What You Might be Doing Wrong with Your Core Training

If there’s one thing most people like about working out it’s core training.

This transcends age, goal, sport, training history, sex and geographic boundaries. Every client I meet with, whether performance or fitness oriented, expresses a stronger core as one of their goals.

And this means different things to different people.

For the average gym goer this is what they might associate with a strong core:

And for those with a little more understanding of what defines the core this might be what makes sense to them:

I remember Dr. Stuart McGill mentioned once that spinal stability increases the closer you get to world record loads in your lifts. But that’s a topic for another time.

So, you can see for some the concept of the core is an aesthetic representation of the superficial muscles, primarily the abdominals. And for others a strong core is less superficial, involves multiple muscles and translates to performance.

But regardless of what our connotation of the core is both groups may be guilty of making the same mistake with their training.

Here are 3 Things You Might Be Doing Wrong with Your Core Training.

1. Not Doing Core Training

What? How does that make sense?

Well, because some of us never progress past core exercises. Which are great but at a certain point we need to integrate some of the exercises we’ve done to stabilize and strengthen the core and incorporate them into lifts that:

*  use higher loads

* use the whole body

* that involve movement

* that involve power

Because failing to do so keeps us at the level of simply doing core exercises rather than progressing to core training.

2. Everything High Threshold

Have you heard your core compared to a certain part of your car?

If you said your brakes/suspension you’d be right.

This is because your core helps to reduce force. It helps us deccelerate. It helps us change direction. And it helps maintain body position in the midst of external perturbations.

Kind of like your car’s brakes and suspension.

Now riddle me this…

Would you ever drive your car with the brakes pressed through the floor?

Or even go into a turn and lock up the brakes? Not on purpose anyways, right?

Well that’s the way some people approach their core training.

They are trying so hard to contract, squeeze and isolate their core that they train their core musculature to redline whenever they need it work for them.

And at a recent conference I attended a top level physiotherapist (think NBA, US military, champion powerlifter, doctorate) showed that those with the strongest, most stable cores don’t exhibit the highest EMG data when looking at core musculature activity.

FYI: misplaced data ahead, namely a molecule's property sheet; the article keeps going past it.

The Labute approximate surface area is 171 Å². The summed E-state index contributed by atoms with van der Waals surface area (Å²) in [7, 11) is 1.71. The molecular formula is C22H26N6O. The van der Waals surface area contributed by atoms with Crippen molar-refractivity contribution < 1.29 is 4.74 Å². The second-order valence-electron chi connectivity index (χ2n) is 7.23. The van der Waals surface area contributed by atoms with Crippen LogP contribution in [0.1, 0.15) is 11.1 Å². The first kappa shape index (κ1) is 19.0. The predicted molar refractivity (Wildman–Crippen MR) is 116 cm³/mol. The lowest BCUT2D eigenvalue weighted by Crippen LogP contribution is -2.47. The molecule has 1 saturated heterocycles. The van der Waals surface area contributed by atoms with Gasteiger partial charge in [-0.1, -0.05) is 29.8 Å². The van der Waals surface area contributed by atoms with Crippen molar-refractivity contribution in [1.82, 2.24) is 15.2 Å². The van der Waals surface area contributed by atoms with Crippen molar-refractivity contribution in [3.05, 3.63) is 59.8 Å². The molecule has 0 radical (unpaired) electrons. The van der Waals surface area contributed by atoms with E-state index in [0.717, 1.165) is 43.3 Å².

I found this fascinating. That the stronger our core is the less we need to rely on it to stabilize the body.

I guess this would be similar to a high level race car driver not locking up his brakes and staying closer to the optimal course. This results in less wear and tear as well as a more efficient ride.

3. Not Saying When

This one is big pet peeve of mine.

And unfortunately it is perppetuated by some well intentioned sports coaches and trainers. Here’s how it goes.

A training session ends and there is going to be a challenge at the end. Who can hold a plank position the longest?

What ends up happening is that the individual does whatever it takes to stay on their forearms and feet. So we see:

* the head falls

* the scapula protract

* increased extension (arch) of the low back

* increased anterior tilt of the hips/pelvis

* an overall sagging of the torso, especially at the hips

* shifting from the balls of the feet to the toes

But we held our plank for 60 seconds. So this was a good thing (sarcasm).

Unfortunately this is how many are coached and train their core.

Instead of going to the point of total kinetic breakdown stop at the point when:

* there is loss of ideal positioning

* breathing changes

* you feel yourself straining to maintain form

In the space below let me know what you think about these 3 points. How have you trained your core in the past? Has this article changed the way you will aproach your core training in the future?

Chris                                                                                                                                                                                                                                                                               okanaganpeakperformance.com ‘always moving forward’



2 Responses to What You Might be Doing Wrong with Your Core Training

  1. Dov Schafer says:

    It is funny about plank compared to core strength; I used to be able to hold plank for 4 minutes when I was out of shape and just starting to lose weight. Now that I am fit and 185 I cannot hold plank for more than 1.5 minutes because my muscles burn and scream for fuel. Perhaps this is because I listen to my body now, or like you say, holding the proper form is much much harder than simply holding plank. I just felt this was a good illustration of how fitness doesn’t always translate into performance for non ecologically valid movements (isolation exercises) but clearly translates into faster and more explosive real life movements.

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